Appellate Judge James A. Stewart is lost somewhere in the Yorkshire dales.
"Three stars for barmy, no problem."
Perhaps you'd rather watch some science-fiction thriller about armageddon than a comedy about three older gents in the Yorkshire countryside, but Last of the Summer Wine: Vintage 1997 does pay homage to Hammer horror films and does include an end-of-the-world story.
Not to worry, though. Nobody gets bitten by vampire clowns and Last of the Summer Wine continued for a while after 1997. There are pratfalls, though, as Foggy, Compo, and Clegg keep rambling.
Facts of the Case
Last of the Summer Wine: Vintage 1997 contains ten episodes on two discs:
• "The Love Mobile"—Sad-faced Smiler buys a tandem. On a ride, he happens on a mobile lonelyhearts agency stuck on a rural road. He'll soon be sharing the bike with a woman.
• "A Clean Sweep"—Foggy decides to find a down-on-his-luck sweep a chimney to work on. Adulterous Howard takes his cap off to check for spiders, which makes Marina (his mistress) think he's fooling around on her.
• "The Mysterious C.W. Northrop"—C.W. Northrop's in love with cafe owner Ivy, but who is the mystery man?
• "A Double for Howard"—Howard's idea of a double date is to send a lookalike out with Marina to fool wife Pearl. Meanwhile, the barmy trio bedevils an unsuccessful magazine salesman.
• "Deviations with Davenport"—Foggy decides to give a walkers' guidebook writer some guidance, and Foggy, Clegg, Compo, and Davenport are all wandering around lost.
• "According to the Prophet Bickerdyke"—A disciple of the not-so-famous prophet tells the barmy trio that Bickerdyke said the world would end on a Wednesday. Guess what? It's Wednesday.
• "Next Kiss Please"—Howard is stuck at home with Pearl and can't make a tryst with Marina. Compo tries his luck being neighborly to Nora Batty.
• "Destiny and Six Bananas"—Compo asks Nora to accompany him to the Citizens Advice Bureau, where he asks if their relationship as neighbors constitutes a common law marriage. Foggy investigates a report of apes on the loose.
Fans of Last of the Summer Wine will probably smile at some of those episode descriptions, but if you haven't seen the British comedy, you might be scratching your head, even with descriptions such as "sad-faced" and "adulterous."
The comedy comes from a large cast of familiar characters. The central trio is Foggy (Brian Wilde, Porridge), a vet who always takes charge and shares his dubious war stories; Compo (Bill Owen, Carry on Cabby), a disheveled former poacher who's always chasing his widowed neighbor Nora; and Clegg (Peter Sallis, Wallace and Gromit in The Curse of the Were-Rabbit), a timid commentator on life in general. None of them take life seriously; even believing themselves destined to starve in the field, they laugh about it. Although they might try to play a trick on someone once in a while, they're usually trying to be helpful, even if their help seems more like a trick than the actual tricks.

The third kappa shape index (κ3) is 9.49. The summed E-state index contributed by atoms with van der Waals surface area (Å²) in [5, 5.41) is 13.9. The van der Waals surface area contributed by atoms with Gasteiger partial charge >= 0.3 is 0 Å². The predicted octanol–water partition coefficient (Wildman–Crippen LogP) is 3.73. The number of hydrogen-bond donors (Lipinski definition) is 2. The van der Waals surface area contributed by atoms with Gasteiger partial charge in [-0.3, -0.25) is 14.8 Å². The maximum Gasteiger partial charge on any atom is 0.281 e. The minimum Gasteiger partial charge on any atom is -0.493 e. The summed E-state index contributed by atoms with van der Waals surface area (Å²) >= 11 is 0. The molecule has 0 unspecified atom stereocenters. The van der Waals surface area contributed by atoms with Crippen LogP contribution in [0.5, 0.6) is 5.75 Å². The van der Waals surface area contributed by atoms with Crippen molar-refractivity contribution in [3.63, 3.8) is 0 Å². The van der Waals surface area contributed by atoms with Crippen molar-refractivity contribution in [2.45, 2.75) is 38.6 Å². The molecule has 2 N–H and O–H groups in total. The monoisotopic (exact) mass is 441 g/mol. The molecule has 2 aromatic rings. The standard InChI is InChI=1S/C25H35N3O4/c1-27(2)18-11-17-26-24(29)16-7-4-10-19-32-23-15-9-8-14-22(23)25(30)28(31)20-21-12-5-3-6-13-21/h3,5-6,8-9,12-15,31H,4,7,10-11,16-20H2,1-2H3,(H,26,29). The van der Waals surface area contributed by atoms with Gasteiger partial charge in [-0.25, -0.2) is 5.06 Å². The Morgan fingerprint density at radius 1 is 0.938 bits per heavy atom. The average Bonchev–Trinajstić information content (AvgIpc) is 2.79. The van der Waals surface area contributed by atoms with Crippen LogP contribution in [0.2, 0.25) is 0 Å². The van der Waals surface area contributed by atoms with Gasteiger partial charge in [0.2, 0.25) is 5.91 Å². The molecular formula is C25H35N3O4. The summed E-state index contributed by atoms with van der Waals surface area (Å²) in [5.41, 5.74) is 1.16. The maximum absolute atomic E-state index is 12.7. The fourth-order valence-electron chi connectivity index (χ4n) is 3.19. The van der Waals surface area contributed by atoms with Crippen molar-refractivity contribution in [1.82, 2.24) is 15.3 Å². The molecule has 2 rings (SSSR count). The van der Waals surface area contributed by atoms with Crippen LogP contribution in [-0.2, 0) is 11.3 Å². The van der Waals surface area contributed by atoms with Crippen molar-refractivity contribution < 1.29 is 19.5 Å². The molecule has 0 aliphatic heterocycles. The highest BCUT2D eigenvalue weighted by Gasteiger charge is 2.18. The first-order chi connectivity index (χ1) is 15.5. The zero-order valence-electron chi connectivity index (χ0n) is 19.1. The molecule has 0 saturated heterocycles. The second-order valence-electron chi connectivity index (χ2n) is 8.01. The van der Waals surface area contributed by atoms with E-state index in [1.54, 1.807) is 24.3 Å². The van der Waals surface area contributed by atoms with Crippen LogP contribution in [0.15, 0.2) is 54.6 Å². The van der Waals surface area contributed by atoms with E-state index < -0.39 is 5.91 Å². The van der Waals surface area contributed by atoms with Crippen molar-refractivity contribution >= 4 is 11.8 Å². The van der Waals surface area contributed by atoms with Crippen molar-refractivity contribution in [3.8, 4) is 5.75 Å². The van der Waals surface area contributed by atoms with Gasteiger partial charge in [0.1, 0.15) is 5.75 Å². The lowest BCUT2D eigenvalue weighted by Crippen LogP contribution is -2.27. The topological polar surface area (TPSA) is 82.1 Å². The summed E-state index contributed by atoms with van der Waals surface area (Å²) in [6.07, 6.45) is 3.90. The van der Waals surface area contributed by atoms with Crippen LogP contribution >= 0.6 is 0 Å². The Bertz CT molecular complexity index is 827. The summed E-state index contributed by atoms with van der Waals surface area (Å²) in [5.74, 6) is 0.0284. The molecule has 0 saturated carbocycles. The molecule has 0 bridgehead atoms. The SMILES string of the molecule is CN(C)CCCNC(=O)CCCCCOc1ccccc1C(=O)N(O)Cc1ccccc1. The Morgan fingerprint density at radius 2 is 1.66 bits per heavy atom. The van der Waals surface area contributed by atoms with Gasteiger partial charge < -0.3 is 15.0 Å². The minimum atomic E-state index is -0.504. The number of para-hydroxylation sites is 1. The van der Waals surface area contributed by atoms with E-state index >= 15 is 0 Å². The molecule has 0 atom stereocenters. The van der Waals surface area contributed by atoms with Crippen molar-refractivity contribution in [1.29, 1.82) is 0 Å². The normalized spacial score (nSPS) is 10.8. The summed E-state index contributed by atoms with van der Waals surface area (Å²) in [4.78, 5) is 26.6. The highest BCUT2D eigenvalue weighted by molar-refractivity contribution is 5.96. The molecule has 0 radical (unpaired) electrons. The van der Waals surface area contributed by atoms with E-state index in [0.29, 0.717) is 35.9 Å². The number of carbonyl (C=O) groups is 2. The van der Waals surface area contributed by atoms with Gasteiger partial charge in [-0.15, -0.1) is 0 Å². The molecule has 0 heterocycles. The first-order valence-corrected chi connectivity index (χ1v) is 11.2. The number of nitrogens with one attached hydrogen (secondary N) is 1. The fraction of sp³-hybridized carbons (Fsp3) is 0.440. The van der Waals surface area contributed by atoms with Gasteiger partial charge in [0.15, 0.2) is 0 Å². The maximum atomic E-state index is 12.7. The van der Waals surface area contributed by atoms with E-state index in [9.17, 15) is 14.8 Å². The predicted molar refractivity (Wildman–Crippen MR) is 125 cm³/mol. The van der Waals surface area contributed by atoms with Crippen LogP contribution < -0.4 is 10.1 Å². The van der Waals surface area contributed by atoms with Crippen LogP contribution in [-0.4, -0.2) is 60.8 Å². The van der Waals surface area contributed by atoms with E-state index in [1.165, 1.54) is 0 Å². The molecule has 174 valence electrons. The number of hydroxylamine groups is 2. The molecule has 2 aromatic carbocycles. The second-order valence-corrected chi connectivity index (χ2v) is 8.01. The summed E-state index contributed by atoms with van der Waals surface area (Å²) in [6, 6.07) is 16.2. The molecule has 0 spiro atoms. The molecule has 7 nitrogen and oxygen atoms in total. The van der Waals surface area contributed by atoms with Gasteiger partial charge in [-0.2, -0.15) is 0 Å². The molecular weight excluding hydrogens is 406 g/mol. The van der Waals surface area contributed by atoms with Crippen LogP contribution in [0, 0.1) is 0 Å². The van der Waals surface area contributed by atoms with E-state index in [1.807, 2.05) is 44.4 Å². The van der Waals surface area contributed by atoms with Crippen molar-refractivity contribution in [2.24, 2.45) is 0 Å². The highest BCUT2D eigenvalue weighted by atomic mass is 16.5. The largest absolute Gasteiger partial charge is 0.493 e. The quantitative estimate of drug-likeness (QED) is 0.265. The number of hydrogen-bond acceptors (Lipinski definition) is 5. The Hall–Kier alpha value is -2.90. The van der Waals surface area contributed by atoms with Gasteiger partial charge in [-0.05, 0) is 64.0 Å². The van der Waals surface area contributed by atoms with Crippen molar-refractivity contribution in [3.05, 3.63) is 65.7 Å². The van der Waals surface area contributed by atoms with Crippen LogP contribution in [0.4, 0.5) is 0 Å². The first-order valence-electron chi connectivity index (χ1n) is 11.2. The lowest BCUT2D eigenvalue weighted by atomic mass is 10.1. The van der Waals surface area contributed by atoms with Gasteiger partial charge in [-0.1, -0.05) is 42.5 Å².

Among the supporting characters in this set are Howard (Robert Fyfe, Coronation Street), who's trying to find a safe place for his tryst with Marina (Jean Fergusson, Coronation Street); Aunty Wainwright (Jean Alexander, Coronation Street), an antique shop owner who never lets a customer get away; and Smiler (Stephen Lewis, On the Buses), a sad sack. Aunty gets some of her best bits working with Smiler, taking him on as an apprentice and explaining the nastier aspects of the antique world.
If you stumble on Last of the Summer Wine for the first time, you'll probably be lost until you get to know the characters—or reach a moment of pure silliness, such as Compo posing as a farmer's scarecrow. You don't get those moments all the time, but when you hit one, it's very, very funny. I've seen one other set of Last of the Summer Wine and I can say that it improves a bit the second time around.
The DVD set is plagued with minor glitches such as flecks and lines through the picture. Still, the Yorkshire scenery is beautiful, making for one of the best-looking sitcoms on TV.
The Rebuttal Witnesses
Last of the Summer Wine does rely on stock characterizations, such as the wife who sends her husband out in a frilly apron to do the windows or Nora, who'd club Compo over the head with her handbag. Generally, the men are eccentric, while the women are stern and suspicious.
If you've seen Last of the Summer Wine on TV a couple of times, you know whether you want to ramble further. Newcomers are in for a sitcom that's a bit old-fashioned but generally well-done and agreeable.
Three stars for barmy. Er, not guilty.
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Scales of Justice
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